- A new study has found that, for the sixth year in a row, the world’s oceans have been hotter than they’ve ever been in recent history due to human-induced climate change.
- The research team found that last year, the upper 2,000 meters (6,600 feet) in all oceans absorbed 14 zettajoules more of human-made energy than the previous year, equal to about 145 times the world’s electricity generation in 2020.
- A warming ocean causes a host of problems, such as extreme weather events, rapid sea level rise, disrupting marine diversity, threatening global food security, melting polar ice shelves, and accelerating the onset of extreme weather events.
- Experts say the best way to reduce ocean climate impacts is to lower carbon emissions and meet the Paris Agreement goal of not allowing global warming to surpass 1.5°C (2.7°F) over preindustrial levels.
The ocean is now warmer than it’s ever been in recent history, according to a new study. And this isn’t the first time such a record has been set. For the past six years, ocean temperatures have exceeded each previous year in a trend one scientist calls “inexorable.”
John Abraham, coauthor in the new study published Jan. 11, argues that climate change caused by humans is to blame. Advances in Atmospheric Sciences.
“We should be very concerned,” Abraham, a professor of thermal sciences at the University of St. Thomas in Minnesota, U.S, told Mongabay in a video interview. “But frankly, we should have been concerned years ago.”
The research team used high-tech autonomous buoys to measure the global ocean temperatures. They compared this data with data from the 1950s. They found that in 2021, the upper 2,000 meters (6,600 feet) in all of the oceans absorbed 14 zettajoules more of human-made energy than the previous year, equal to about 145 times the world’s electricity generation in 2020.
Abraham puts it another way: “It’s the equivalent of seven Hiroshima atomic bombs detonated every second of every day of every week of every month.
“The story we’ve been telling since 2018 is that every year it’s getting hotter and hotter,” he added. “And records are being broken as this inexorable, unrelenting rise of ocean temperatures occurs.”
‘Oceans drive weather’
The researchers found that ocean warming persisted despite a La Niña event in early 2021 in the Indo-Pacific basin, which should have cooled down the waters.
While the ocean is generally getting hotter, this warming isn’t consistent across the entire globe. The researchers discovered that specific parts of the Atlantic Ocean and Pacific Ocean experienced greater warming due to currents and wind patterns.
Temperature shifts across the world’s ocean have already led to significant changes in the distribution of fish, which can impact global food security, said William Cheung, professor and director of the University of British Columbia’s Institute for the Oceans and Fisheries, who was not involved in the study.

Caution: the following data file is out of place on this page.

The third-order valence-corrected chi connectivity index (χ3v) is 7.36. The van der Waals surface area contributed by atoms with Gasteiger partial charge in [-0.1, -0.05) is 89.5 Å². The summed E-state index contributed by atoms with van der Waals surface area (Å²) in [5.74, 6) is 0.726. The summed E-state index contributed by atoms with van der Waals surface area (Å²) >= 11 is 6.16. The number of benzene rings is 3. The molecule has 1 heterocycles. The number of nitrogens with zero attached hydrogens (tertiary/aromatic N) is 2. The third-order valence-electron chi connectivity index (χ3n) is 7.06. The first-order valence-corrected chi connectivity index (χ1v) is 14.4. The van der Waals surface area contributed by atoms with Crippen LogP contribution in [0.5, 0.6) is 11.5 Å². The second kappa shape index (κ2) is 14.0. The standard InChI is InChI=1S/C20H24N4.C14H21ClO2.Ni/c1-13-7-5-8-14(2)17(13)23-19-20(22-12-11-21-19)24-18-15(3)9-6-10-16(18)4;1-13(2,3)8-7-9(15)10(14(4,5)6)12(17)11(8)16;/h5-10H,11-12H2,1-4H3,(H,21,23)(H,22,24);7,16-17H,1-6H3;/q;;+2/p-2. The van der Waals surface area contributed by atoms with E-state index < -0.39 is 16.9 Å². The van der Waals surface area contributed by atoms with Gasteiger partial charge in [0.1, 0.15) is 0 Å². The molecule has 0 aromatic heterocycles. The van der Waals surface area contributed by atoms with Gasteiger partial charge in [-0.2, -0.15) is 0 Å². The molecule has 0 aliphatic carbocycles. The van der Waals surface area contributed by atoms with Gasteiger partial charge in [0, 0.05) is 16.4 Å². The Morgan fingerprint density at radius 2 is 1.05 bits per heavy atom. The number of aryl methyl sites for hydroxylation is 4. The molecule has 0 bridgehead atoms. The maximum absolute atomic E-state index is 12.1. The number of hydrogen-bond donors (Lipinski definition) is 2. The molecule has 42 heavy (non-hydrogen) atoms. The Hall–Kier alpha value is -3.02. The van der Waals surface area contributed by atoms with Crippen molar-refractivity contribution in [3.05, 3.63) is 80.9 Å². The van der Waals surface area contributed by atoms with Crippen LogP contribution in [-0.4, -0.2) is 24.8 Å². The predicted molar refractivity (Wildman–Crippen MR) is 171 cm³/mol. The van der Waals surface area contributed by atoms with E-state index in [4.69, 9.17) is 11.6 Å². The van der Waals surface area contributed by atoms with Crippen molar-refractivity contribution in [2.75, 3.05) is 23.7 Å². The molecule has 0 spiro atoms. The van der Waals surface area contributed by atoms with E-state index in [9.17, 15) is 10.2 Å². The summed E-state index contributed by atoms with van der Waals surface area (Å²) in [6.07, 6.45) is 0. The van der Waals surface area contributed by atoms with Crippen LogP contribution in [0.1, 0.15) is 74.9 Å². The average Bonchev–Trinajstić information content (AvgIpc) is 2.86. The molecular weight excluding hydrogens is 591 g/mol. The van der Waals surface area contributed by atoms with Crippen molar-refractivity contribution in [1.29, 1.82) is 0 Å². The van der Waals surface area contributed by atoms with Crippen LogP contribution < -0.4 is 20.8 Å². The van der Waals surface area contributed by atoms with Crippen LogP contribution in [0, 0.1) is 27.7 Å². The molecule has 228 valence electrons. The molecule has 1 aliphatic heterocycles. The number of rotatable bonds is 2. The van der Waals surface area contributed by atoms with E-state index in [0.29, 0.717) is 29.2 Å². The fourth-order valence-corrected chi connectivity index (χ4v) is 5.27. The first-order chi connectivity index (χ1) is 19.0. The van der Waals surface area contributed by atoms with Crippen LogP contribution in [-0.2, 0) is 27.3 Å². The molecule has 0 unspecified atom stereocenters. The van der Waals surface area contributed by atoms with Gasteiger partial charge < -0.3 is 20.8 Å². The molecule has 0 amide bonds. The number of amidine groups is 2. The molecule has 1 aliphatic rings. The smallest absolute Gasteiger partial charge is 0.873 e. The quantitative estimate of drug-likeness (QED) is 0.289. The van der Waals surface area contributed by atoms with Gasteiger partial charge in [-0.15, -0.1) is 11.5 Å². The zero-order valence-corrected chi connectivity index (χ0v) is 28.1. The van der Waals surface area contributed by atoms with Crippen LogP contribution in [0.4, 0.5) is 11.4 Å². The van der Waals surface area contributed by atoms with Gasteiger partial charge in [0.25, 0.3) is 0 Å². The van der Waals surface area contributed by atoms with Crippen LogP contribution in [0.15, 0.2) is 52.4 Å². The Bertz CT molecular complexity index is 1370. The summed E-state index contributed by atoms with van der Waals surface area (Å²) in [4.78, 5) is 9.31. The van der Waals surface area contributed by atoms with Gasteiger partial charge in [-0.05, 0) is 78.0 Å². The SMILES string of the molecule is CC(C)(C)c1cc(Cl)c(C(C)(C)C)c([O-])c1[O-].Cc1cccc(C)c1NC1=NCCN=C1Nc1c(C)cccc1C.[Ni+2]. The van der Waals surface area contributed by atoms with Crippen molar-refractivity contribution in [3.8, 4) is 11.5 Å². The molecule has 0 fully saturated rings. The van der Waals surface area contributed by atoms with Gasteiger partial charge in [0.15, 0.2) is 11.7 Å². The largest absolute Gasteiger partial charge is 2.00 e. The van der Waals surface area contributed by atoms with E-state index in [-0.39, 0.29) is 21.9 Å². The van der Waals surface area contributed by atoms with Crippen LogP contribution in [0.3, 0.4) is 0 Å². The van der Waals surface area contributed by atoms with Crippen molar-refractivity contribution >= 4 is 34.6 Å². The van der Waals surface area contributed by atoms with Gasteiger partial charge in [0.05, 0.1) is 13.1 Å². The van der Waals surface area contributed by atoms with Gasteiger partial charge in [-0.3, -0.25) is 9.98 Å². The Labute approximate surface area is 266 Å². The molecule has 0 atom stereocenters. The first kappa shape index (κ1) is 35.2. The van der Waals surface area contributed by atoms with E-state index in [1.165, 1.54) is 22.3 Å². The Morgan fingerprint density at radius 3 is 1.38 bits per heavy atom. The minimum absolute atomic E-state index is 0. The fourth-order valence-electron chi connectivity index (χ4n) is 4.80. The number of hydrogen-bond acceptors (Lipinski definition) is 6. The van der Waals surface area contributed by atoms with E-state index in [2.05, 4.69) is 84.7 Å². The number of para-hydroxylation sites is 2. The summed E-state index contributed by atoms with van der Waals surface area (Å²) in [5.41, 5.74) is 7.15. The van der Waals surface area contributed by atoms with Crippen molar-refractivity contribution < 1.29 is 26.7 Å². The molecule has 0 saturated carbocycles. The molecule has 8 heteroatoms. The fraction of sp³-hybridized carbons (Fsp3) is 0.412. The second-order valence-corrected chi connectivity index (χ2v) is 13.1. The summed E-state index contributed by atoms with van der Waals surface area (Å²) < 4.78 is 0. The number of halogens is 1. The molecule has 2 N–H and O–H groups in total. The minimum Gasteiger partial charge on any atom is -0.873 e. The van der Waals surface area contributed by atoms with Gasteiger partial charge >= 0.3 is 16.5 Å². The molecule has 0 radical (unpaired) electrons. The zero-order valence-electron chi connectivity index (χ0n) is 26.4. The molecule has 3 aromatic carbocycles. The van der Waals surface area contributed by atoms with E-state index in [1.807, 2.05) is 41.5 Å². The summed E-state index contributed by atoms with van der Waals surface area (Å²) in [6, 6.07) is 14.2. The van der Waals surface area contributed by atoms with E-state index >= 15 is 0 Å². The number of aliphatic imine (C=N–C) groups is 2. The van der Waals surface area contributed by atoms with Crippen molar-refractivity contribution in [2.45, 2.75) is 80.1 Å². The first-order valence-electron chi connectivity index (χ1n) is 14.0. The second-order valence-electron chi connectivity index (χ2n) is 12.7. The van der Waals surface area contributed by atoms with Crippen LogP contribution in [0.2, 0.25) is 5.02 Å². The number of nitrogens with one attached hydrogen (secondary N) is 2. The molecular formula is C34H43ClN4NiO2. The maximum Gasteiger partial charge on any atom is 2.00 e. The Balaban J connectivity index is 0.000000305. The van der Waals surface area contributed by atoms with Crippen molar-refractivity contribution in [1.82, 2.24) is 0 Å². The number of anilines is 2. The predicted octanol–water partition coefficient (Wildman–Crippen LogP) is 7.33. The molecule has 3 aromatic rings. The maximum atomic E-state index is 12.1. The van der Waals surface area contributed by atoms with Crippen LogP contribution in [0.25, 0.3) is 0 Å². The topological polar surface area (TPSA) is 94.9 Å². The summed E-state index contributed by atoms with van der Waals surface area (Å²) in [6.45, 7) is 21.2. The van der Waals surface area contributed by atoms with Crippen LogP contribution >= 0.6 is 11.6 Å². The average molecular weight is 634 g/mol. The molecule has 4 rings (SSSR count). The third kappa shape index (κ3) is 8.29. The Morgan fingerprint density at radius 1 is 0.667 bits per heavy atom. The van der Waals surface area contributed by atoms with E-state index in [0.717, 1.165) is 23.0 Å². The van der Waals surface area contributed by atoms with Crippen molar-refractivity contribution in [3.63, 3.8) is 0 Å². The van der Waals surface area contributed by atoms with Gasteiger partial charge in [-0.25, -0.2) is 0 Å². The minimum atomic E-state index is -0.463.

“Fisheries are experiencing reduction in catches of cooler-water associated species but increasing potential production of warmer-water associated species,” Cheung told Mongabay in an email.
Long-established ocean ecosystems can also be destabilized by the warming trend. Warm-water fish, such as warm-water fish, are increasing in number. Moving north into the once-frigid Arctic waters where they weren’t previously found, and outcompeting cold-water fish such as Arctic cod (Boreogadus saidaAlso known as polar cod. As global warming accelerates, ocean ecosystem disruptions are expected.
Extreme weather is also a result of the warming ocean. This applies to both land and ocean. For example, the increase in ocean temperature has led to heat waves such as the one seen here Hundreds of millions marine animals were killedStarfish, mussels, sockeye and other fishes (Oncorhynchus nerka), in the Pacific Northwest last year. In 2015, a marine heat wave nicknamed “The Blob” also caused Coral bleaching is widespreadThe Hawaiian islands are a great place to visit.
A 2018 research paper published by Earth’s FutureRelated ocean heat to Hurricane Harvey, which was a category four storm that ravaged Texas in 2017 and caused approximately $125 billion in damage.
“Oceans and atmosphere are dynamic systems and respond by trying to get rid of excess heat,” Kevin Trenberth, co-author of both the recent paper in Advances in Atmospheric SciencesThe paper in Earth’s FutureMongabay was contacted by, he said in an email. “That is why the storms are more vigorous.”
Other extreme weather phenomena, such as heat waves or sudden heavy rainfall, can also be caused by a warming ocean environment. It can make dry areas of the world dryer and wetter.